A Masters Degree enhances your career prospects. Yet, balancing studies with work or family commitments can be a daunting task. Nizam Razzaq, Director of Business Management School (BMS) believes that in such situations, a learning style that is flexible and best suited to meet the needs of each individual may be adopted. That is just what BMS does, he explains.
By Madhushala Senaratne | Photography by Menaka Aravinda
Can you give us a brief description of BMS and your slogan “we make learning happen”?
BMS is entering its tenth year of success as a UK education specialist. We offer Postgraduate and Undergraduate programmes with a specific learning style suited for each level of study. We offer Bachelors programmes with the option of studying two years in Sri Lanka and completing the final year in the UK. In addition, our degree pathways for professional programmes have become a popular option in obtaining a degree and professional qualification. One of our very popular programmes is University of Leicester MBA, which is studied entirely by flexible learning.
What is flexible learning? How does it work?
It is a novel learning process with an intelligent blend of traditional, resource based and student centred learning. In practical sense it offers a balance with minimum destruction to personal life style and job commitments. It can be claimed as a blended approach to education. It provides traditional teaching (lectures), support material such as text books and modular books, interaction using case study sessions and direct tutor support from the University.
Our lectures are fixed according to the group. All our lecturers are approved tutors by the University to conduct seminars. In addition, students can also attend the optional summer school at the University of Leicester. We also conduct Research Methodology Workshops.
What are the main programmes offered at BMS?
BMS offers programmes in Marketing, Finance, Human Resource Development and Industrial Relations. Chief among these is the University of Leicester MBA, which we have been offering in Sri Lanka for the last nine years. Students can also study the MSc Marketing, MSc Finance, MSc Management, MSc Human Resource Management programmes as well as the Doctorate programme from the University of Leicester in Sri Lanka.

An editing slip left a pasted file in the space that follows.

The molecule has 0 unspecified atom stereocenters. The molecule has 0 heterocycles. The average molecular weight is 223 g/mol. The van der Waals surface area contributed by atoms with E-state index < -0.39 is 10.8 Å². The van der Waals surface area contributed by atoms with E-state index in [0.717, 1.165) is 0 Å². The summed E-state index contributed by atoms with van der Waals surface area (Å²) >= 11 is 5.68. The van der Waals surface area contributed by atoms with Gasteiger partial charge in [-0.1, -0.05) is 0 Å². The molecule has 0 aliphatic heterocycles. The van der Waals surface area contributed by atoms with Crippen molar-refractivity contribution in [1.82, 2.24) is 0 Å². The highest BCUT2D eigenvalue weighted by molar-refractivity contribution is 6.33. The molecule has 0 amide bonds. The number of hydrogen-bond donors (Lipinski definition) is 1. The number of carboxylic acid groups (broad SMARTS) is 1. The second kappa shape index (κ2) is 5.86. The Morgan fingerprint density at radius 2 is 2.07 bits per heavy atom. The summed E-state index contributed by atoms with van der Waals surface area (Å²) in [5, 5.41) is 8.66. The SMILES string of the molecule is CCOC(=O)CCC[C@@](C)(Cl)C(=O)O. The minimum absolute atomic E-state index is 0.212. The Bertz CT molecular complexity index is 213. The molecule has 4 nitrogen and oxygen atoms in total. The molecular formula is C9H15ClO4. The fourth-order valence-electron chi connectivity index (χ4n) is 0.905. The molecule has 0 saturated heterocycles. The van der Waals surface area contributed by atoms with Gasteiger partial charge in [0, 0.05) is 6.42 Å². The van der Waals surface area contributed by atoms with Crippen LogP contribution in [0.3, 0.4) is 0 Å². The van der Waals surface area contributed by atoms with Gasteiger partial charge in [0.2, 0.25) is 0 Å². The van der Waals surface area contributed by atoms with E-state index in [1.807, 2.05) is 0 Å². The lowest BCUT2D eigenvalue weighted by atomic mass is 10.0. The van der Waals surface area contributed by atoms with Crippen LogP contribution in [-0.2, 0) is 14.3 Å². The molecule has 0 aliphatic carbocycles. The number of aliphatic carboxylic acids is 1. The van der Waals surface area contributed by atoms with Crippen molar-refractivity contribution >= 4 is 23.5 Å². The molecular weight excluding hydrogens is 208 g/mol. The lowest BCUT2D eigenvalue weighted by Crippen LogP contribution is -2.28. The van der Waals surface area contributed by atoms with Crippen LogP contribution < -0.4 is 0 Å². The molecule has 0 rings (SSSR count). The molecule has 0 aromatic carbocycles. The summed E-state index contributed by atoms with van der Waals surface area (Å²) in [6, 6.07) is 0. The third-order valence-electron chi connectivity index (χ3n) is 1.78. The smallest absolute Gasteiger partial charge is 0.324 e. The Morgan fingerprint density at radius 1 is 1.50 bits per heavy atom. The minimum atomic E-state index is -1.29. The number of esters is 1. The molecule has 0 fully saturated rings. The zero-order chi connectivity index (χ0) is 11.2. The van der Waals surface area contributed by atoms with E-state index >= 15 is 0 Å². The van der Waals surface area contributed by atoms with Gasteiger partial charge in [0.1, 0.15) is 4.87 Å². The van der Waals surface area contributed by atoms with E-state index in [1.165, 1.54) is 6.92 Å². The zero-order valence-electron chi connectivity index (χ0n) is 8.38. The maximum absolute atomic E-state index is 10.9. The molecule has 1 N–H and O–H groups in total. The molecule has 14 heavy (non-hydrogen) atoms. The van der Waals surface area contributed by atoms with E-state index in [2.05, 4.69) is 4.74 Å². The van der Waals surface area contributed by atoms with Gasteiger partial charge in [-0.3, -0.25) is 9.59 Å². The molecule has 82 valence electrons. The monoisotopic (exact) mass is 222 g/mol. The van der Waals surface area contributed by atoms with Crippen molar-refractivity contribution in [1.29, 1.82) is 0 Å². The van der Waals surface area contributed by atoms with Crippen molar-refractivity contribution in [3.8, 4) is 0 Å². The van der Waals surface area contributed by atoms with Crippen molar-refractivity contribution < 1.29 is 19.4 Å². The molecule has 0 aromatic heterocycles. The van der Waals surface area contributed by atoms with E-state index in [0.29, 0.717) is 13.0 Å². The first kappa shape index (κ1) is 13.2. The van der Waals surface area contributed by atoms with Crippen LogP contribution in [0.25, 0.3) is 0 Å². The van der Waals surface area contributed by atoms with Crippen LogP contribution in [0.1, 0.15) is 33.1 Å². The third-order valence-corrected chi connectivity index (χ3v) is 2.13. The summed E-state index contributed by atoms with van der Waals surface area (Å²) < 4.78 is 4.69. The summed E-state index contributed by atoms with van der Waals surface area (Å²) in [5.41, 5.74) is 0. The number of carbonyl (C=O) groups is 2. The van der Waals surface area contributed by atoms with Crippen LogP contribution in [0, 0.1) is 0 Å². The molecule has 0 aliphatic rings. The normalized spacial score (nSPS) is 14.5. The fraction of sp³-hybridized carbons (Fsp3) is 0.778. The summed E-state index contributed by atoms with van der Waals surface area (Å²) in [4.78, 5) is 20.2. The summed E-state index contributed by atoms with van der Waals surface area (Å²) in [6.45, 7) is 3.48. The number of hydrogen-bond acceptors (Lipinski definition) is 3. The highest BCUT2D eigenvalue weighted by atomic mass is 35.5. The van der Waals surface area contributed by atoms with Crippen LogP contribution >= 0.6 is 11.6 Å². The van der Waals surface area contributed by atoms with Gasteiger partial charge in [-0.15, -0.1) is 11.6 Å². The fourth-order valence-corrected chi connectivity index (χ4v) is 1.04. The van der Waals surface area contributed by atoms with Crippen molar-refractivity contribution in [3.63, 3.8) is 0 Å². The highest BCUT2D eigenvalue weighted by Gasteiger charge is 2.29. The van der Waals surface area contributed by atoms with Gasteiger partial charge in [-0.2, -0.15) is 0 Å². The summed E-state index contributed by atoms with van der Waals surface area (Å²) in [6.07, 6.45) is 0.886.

The University of Leicester was named as the University of the Year 2008/2009. It has always been within the Top 20 Universities in the UK, Top 100 within the Europe and Top 200 in the world. The Guardian University Guide 2010 ranked Leicester as the second top University after Oxford for Business and Management Studies.
A special feature of the University of Leicester MBA is that even if a student moves to another part of the world, he can still continue the programme. Once a student registers, they become a student of the University with a student identity card and are entitled to the same status of a full time student with respect to studies. Some of our students are currently working in Malaysia, USA, Botswana and UAE and are continuing their studies without disruption.
In addition, together with the Institute of Bankers in Sri Lanka, we also launched a degree in Leadership and Management from Northumbria University. Institute of Bankers, Diploma holders and those who have completed four core subjects of Diploma in Banking and Finance can obtain the Honours degree from Northumbria University with one year of study in Sri Lanka. Similarly CIMA, CIM students can also have advanced standing into the final year of the degree.
How do you guarantee quality of your programmes at BMS?
The University of Leicester MBA is the only MBA programme in Sri Lanka accredited by the Association of MBAs, UK. All assignments and examinations are set and marked by the University. The entire academic integrity is with the University and is subject to rigorous quality assurance by QAA of UK. Examinations are conducted at the British Council and the examinations are kept very much independent.
The Bachelors programmes, the Diploma and Advanced Diploma are accredited by Edexcel, UK, which ensures and audits our quality management systems of all the processes in the programme. The final year of the degree is directly offered by Northumbria University and once again the academic process is entirely with them.
You mentioned degree pathways for professional programmes and also said a student could study two years of the degree in Sri Lanka and the final year in the UK. Can you explain this?
BMS is finding ways and means to make UK education affordable and accessible. We are the first institution which developed degree pathways for all British professional qualifications offered in Sri Lanka and recognised local qualifications. If a student who has completed a Chartered qualification or partly completed and wants to develop a route towards the achievement of a Bachelors degree, BMS will be able to find a cost effective pathway with an advance entry to the Bachelors degree which can be studied in Sri Lanka or UK. However the options are limited in Sri Lanka but a wide variety of programmes are available in our partner UK institution. This is not only limited to Business, but is available in Computing, Engineering, Bio Medical Science, Chemistry, Quantity Surveying and Built Environment Studies as well.